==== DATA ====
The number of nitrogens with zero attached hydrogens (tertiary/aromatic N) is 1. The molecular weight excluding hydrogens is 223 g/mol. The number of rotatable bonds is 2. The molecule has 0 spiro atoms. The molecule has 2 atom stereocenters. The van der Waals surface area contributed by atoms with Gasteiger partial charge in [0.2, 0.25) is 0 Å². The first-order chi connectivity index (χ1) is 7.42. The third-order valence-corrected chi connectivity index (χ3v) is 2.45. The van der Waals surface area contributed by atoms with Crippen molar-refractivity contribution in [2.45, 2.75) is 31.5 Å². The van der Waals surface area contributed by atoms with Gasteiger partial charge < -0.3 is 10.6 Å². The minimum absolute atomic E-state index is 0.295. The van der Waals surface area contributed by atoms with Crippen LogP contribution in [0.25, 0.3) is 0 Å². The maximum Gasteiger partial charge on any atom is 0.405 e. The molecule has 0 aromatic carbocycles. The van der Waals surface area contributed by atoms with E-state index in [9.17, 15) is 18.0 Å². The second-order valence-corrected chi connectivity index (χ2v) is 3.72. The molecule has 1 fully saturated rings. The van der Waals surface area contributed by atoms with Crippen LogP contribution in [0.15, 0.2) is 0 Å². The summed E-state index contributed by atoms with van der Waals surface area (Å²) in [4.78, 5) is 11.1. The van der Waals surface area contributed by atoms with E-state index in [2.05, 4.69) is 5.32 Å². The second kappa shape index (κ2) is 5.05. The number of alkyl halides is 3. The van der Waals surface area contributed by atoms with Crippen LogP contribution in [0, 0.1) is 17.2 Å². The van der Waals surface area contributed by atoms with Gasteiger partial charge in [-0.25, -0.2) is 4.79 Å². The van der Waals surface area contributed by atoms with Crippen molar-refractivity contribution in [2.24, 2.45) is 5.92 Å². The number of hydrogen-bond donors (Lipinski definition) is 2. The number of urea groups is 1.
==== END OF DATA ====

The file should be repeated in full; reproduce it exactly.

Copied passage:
The number of nitrogens with zero attached hydrogens (tertiary/aromatic N) is 1. The molecular weight excluding hydrogens is 223 g/mol. The number of rotatable bonds is 2. The molecule has 0 spiro atoms. The molecule has 2 atom stereocenters. The van der Waals surface area contributed by atoms with Gasteiger partial charge in [0.2, 0.25) is 0 Å². The first-order chi connectivity index (χ1) is 7.42. The third-order valence-corrected chi connectivity index (χ3v) is 2.45. The van der Waals surface area contributed by atoms with Crippen molar-refractivity contribution in [2.45, 2.75) is 31.5 Å². The van der Waals surface area contributed by atoms with Gasteiger partial charge < -0.3 is 10.6 Å². The minimum absolute atomic E-state index is 0.295. The van der Waals surface area contributed by atoms with Crippen LogP contribution in [0.25, 0.3) is 0 Å². The maximum Gasteiger partial charge on any atom is 0.405 e. The molecule has 0 aromatic carbocycles. The van der Waals surface area contributed by atoms with E-state index in [9.17, 15) is 18.0 Å². The second-order valence-corrected chi connectivity index (χ2v) is 3.72. The molecule has 1 fully saturated rings. The van der Waals surface area contributed by atoms with Crippen LogP contribution in [0.15, 0.2) is 0 Å². The summed E-state index contributed by atoms with van der Waals surface area (Å²) in [4.78, 5) is 11.1. The van der Waals surface area contributed by atoms with E-state index in [2.05, 4.69) is 5.32 Å². The second kappa shape index (κ2) is 5.05. The number of alkyl halides is 3. The van der Waals surface area contributed by atoms with Crippen LogP contribution in [0, 0.1) is 17.2 Å². The van der Waals surface area contributed by atoms with Gasteiger partial charge in [-0.25, -0.2) is 4.79 Å². The van der Waals surface area contributed by atoms with Crippen molar-refractivity contribution in [2.24, 2.45) is 5.92 Å². The number of hydrogen-bond donors (Lipinski definition) is 2. The number of urea groups is 1.